This week it was announced that, in honour of Chadwick Boseman’s death, his film 42 would be released in cinemas again. As cynical as I might be about the move, it is a wonderful way to celebrate his work as an actor. It was also a great excuse for me to watch it for this review. I have to be honest, I’m no fan of sports movies. Well, aside from The Mighty Ducks, Little Giants and Space Jam. It’s mostly because I don’t really care about sports. I can think of thousands of things that I’d rather be doing than sitting down and watching people kick/throw/hit a ball around a pitch. It’s not so surprising that one of those things isn’t sitting down and watching a formulaic film about people kicking/throwing/hitting a ball around a pitch. And I don’t know anything about baseball. It’s just complicated rounders. However, it felt like the right thing to do.
It’s only my third month of being part of a virtual book club but it’s already given me an excuse to read books that I’ve always wanted to. This month’s selection is another that I’ve been interested in but would never have read off my own back. Mostly because I always thought it would be a letdown. When this was suggested as a possible book, it was picked by someone who had seen the film. Now, I enjoyed Spike Lee’s adaptation of the book as much as the next person but I also knew that a lot of the plot had been made up. The bomb plot, for example, was not part of Ron Stallworth’s story but had been added for the film. I suspected that the person who put it forward was under the impression that the film was accurate. After all, she had described it as “shocking content (of the film was anything to go by)”. When it came to the vote, I went with another choice but was outvoted. I’m not complaining, merely stating a fact. I got my copy of the book and started to read. Boy, was it a bit of a slog.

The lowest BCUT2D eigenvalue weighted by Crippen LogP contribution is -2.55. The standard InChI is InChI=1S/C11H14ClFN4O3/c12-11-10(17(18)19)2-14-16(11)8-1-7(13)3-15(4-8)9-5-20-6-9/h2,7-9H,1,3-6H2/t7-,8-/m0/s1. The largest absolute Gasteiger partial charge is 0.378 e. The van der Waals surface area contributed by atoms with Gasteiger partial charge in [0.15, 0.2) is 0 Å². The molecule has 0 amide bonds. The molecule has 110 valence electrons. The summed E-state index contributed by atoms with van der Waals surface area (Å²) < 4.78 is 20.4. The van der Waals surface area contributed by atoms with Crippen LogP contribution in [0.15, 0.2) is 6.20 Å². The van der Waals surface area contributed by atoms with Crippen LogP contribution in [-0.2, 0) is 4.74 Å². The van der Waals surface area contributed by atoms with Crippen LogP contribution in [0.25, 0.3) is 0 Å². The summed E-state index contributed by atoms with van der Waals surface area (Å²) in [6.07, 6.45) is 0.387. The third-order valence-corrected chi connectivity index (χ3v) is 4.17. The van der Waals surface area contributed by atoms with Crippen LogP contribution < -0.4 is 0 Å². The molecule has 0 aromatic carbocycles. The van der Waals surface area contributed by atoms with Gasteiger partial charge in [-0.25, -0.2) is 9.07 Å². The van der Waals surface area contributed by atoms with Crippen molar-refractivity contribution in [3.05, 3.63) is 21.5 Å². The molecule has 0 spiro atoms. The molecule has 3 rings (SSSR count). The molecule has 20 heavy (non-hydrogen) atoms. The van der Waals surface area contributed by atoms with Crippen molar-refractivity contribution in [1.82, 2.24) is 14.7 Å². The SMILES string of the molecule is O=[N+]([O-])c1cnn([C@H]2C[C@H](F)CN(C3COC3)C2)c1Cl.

One of the things I’m tired of hearing about George Floyd is when people keep bringing up the fact that he had a criminal record. As if that, in some way, makes his death acceptable. That the fact that he was once in prison makes it okay that a police officer put his knee on George’s kneck for almost 8 minutes. Why does it matter who George was or what he was doing at the time? Nothing should be able to justify the death of a man regardless of what they’ve done. And what about all of those white men who were arrested for mass shootings? How many of them are still alive in prison despite murdering people? I mean Nikolas Cruz shot 17 at Marjory Stoneman Douglas High School in February 2018. He was arrested “without incident”. Without incident? All George Floyd was arrested for was allegedly using a counterfeit $20 note. Allegedly. And he was killed. A 19-year-old white kid shot 17 other kids and was arrested “without incident”. And people still don’t think systemic racism exists? It’s bullshit.